Oregon’s population of wolves increased by 10% last year. There are now at least 137 of them in the state, according the state’s annual report on wolf management released Monday.
The number of wolf attacks on cattle and sheep, which also increased by 65%, for a total of 28.
However, Derek Broman, carnivore and furbearer coordinator for Oregon Fish and Wildlife, said since wolves' return in 2009, the overall rate of livestock attacks, known as depredations, has not kept pace with the minimum population.
“The number of confirmed depredations do not the increase at the same rate as the minimum count of wolves,” Broman said. “So that’s pretty positive we’re getting more and more wolves but not the same rate of increase for depredations.”
Out of 16 packs in Oregon, all but one successfully reproduced last year. Wolves have also become better established in western Oregon, according to the report, with 15 total wolves and in three different groups.
Rodger Huffman, chairman of the wolf task force for the Oregon Cattlemen’s Association, said the state’s wildlife biologists have warned ranchers that Oregon’s wolf population has reached the point that livestock producers need to be on alert, even if no wolf packs are documented nearby.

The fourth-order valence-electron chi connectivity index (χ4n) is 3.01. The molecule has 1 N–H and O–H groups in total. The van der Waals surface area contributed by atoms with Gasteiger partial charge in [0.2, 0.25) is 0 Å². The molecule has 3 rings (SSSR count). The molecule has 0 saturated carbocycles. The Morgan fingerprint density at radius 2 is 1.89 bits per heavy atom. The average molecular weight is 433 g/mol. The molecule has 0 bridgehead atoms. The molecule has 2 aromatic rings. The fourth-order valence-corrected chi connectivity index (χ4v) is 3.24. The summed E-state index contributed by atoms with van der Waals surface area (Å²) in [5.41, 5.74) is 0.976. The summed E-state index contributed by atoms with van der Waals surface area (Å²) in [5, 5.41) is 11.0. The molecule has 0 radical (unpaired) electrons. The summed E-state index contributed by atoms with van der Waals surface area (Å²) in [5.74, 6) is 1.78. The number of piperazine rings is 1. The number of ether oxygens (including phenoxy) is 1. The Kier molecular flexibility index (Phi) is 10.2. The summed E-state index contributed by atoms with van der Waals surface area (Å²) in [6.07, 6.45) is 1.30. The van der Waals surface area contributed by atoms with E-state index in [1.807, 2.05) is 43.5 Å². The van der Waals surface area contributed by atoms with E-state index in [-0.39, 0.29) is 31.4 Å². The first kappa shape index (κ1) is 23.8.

“Let’s recognize that and adopt a plan that also recognizes that and is a little less on conservation and a little more on management,” Huffman said. “No matter what we as humans do this population’s going to continue to increase.”
Several environmental groups cheered the increasing wolf population but quickly shifted the focus to the potential for weakened protections.
Last month, the U.S. Department of Interior announced plans to remove federal Endangered Species Act protections for gray wolves in the Lower 48. That would lift protections for the newer populations of wolves in western Oregon and Washington.
Just last week, a report from Washington state wildlife officials documented a new pack on the western side of the state's Cascade Mountains for the first time in decades. Federal protections have already been lifted in the eastern parts of both Washington and Oregon.
“In light of federal attempts to strip wolves of protections, we are counting on Oregon to show leadership in wolf conservation and embrace the values of coexistence,” Dr. Sristi Kamal, Oregon senior representative for Defenders of Wildlife, said in a statement.
In a statement, Oregon Wild attributed the numbers to the resilience of wolves rather than state management. The group said the current total of 137 wolves closely resembled what the state projected as a minimum for the species’ population growth.
Oregon wildlife officials are in the midst of drafting and adopting a new management plan for wolves, guiding everything from population count methods to when and how wolves can be killed.
The process began with stakeholder meetings including livestock producers, hunters and wildlife conservation groups, but wolf advocates pulled out of negotiations, citing concerns with the process.